According to a news report in The Deccan Chronicle on August 10 citing “authoritative security sources”, the Prime Minister’s Office has “set a September deadline for the final settlement of all Naga political issues”, adding that Ravi has been asked to restart the process “next week” to “thrash out differences over some of the minor rhetorical issues”.
While in some sections of the media, there have been speculation of a Naga peace accord announcement by Modi on August 15, going by this report, and The Wire’s conversation with government and BJP sources in the Northeast, it seems highly unlikely. However, there is a precedent to such announcements on the Northeast.
In 1985, the top leaders of the Assam Movement were brought in batches by special flights to New Delhi and the Assam Accord was signed on the intervening night of August 14-15. Then Prime Minister Rajiv Gandhi had announced it in his Independence Day speech from the Red Fort.
The Centre’s likely attempt to involve a senior leader of a neighbouring north-eastern state (may be Sarma) to help sort out a vexed issue is also not new. So there is precedent of the Centre including a chief minister of the state to help solve major peace issues with an armed group.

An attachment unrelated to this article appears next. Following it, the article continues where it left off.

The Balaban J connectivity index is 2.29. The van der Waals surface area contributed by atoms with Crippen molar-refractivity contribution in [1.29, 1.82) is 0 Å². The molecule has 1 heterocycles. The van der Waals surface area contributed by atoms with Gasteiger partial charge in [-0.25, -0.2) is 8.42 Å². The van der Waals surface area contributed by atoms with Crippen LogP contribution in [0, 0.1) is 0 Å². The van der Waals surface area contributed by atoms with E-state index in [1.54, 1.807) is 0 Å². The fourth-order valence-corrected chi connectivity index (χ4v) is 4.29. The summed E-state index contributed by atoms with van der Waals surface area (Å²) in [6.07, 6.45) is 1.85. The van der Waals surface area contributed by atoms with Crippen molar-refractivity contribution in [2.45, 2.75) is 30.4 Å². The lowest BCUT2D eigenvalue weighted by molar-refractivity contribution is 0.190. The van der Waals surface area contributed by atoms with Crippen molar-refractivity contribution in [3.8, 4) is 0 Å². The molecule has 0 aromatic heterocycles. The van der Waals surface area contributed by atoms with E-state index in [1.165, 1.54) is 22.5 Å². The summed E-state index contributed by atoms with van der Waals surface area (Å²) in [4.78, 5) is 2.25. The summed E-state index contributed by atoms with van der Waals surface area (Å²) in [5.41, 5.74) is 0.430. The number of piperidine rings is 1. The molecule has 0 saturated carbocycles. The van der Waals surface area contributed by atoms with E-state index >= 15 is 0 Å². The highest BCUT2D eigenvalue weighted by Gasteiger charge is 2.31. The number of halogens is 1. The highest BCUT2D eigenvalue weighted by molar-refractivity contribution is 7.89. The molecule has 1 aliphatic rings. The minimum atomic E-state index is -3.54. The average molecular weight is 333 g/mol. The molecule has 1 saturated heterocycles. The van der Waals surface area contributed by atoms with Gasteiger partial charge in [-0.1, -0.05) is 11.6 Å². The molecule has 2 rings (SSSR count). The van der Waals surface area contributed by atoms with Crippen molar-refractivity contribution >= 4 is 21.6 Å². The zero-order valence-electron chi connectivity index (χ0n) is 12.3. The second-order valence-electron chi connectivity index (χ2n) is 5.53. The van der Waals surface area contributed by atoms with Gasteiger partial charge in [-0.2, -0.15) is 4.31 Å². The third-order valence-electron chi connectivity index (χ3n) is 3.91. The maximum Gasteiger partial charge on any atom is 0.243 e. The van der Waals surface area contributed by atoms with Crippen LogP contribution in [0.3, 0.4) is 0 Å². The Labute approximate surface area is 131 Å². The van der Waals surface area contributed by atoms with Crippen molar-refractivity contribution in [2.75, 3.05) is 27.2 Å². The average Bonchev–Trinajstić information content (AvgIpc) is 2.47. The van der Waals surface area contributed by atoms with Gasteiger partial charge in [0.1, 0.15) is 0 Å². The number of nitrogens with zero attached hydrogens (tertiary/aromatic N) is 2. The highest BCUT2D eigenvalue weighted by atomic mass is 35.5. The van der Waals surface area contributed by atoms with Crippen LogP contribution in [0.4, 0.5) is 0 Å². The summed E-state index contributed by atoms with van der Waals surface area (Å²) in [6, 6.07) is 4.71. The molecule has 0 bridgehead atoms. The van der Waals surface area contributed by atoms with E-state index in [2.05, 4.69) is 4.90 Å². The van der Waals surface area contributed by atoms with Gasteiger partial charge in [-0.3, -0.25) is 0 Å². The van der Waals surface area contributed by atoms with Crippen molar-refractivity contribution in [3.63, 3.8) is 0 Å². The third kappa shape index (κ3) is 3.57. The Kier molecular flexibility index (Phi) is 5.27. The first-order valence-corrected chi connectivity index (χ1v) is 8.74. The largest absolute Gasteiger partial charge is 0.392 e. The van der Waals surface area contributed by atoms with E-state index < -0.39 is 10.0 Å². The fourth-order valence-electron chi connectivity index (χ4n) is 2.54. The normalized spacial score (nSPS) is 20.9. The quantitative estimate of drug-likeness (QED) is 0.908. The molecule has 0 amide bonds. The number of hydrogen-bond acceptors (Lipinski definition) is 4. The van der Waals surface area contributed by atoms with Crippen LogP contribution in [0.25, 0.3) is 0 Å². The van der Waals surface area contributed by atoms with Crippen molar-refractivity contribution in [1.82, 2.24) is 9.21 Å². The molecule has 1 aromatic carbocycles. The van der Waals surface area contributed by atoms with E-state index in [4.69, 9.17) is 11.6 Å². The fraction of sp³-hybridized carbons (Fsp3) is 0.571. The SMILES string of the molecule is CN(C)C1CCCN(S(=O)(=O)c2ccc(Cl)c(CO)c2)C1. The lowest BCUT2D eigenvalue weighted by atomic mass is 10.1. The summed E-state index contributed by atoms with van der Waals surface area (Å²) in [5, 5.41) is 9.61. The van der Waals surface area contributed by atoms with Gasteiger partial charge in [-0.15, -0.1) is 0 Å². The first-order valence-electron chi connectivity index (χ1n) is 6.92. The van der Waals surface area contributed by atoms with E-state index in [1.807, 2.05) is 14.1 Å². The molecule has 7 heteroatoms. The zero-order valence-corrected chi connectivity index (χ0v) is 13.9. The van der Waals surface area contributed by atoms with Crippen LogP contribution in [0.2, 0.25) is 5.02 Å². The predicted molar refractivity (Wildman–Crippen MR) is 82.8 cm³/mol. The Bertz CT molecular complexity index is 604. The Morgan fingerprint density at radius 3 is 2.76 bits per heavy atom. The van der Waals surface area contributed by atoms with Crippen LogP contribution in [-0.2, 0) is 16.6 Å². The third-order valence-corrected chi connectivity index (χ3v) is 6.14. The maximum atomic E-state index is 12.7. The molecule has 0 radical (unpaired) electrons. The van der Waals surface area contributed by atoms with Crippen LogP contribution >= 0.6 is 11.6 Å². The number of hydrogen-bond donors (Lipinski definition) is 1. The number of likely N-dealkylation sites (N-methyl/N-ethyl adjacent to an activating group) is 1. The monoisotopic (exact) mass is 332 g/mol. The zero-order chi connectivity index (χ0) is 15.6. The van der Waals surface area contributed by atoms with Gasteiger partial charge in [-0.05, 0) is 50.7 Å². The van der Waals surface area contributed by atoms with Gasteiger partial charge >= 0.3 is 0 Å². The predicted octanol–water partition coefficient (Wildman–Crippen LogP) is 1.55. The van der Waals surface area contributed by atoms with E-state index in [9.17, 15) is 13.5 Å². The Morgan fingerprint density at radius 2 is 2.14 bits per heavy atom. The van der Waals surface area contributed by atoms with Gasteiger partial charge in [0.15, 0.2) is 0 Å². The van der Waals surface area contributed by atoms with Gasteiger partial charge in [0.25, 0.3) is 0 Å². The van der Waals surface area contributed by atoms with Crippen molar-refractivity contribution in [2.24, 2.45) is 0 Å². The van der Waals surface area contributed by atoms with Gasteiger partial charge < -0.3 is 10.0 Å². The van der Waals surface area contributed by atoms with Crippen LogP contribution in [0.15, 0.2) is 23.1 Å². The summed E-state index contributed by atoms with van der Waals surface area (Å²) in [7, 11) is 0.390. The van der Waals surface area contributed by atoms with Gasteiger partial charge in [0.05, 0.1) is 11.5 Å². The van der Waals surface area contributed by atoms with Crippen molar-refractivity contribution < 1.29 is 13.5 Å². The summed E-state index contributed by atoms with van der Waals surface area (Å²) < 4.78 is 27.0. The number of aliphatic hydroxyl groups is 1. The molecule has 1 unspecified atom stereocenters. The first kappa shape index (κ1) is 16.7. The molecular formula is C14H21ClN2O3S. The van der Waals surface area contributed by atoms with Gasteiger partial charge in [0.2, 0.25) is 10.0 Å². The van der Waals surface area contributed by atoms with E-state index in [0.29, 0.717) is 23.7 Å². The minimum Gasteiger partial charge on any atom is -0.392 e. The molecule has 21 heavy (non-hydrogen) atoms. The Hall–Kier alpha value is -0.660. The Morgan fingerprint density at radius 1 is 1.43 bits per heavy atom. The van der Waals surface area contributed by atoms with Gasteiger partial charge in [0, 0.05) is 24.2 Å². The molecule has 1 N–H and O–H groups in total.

While in Assam, then Manipur chief minister Dorendro Singh was asked by the Indira Gandhi government to act as an intermediary for a possible solution to the Assam foreigners’ issue in the early 1980s, the Mizoram chief minister Lalthanhawla was kept in the loop during the Centre’s peace talks with the Mizo National Front, leading him to vacate his seat for Laldenga to become that state’s chief minister after the signing the Mizo Accord with the Rajiv Gandhi government in 1986.
Meanwhile, back in Nagaland, two of the prominent civil society groups are of the opinion that the interlocutor, Ravi, is functioning in an “autocratic” manner. In a separate memorandum to the Prime Minister, the Naga Hoho, the apex body of all Naga tribes, and the Naga Mother’s Association have reportedly stated that Ravi has been “hounding” the same Naga groups with whom he is supposed to negotiate and conclude the peace talks.
However, the Nagaland Gaon Burah Association or the body of the village heads, in a press statement, have opposed the demand for change of interlocutor. The working committee of the seven Naga National Political Groups, brought in by Ravi to join the peace talks, are also opposed to the idea of changing him as the government’s intermediary stating that it would turn the clock back on the talks.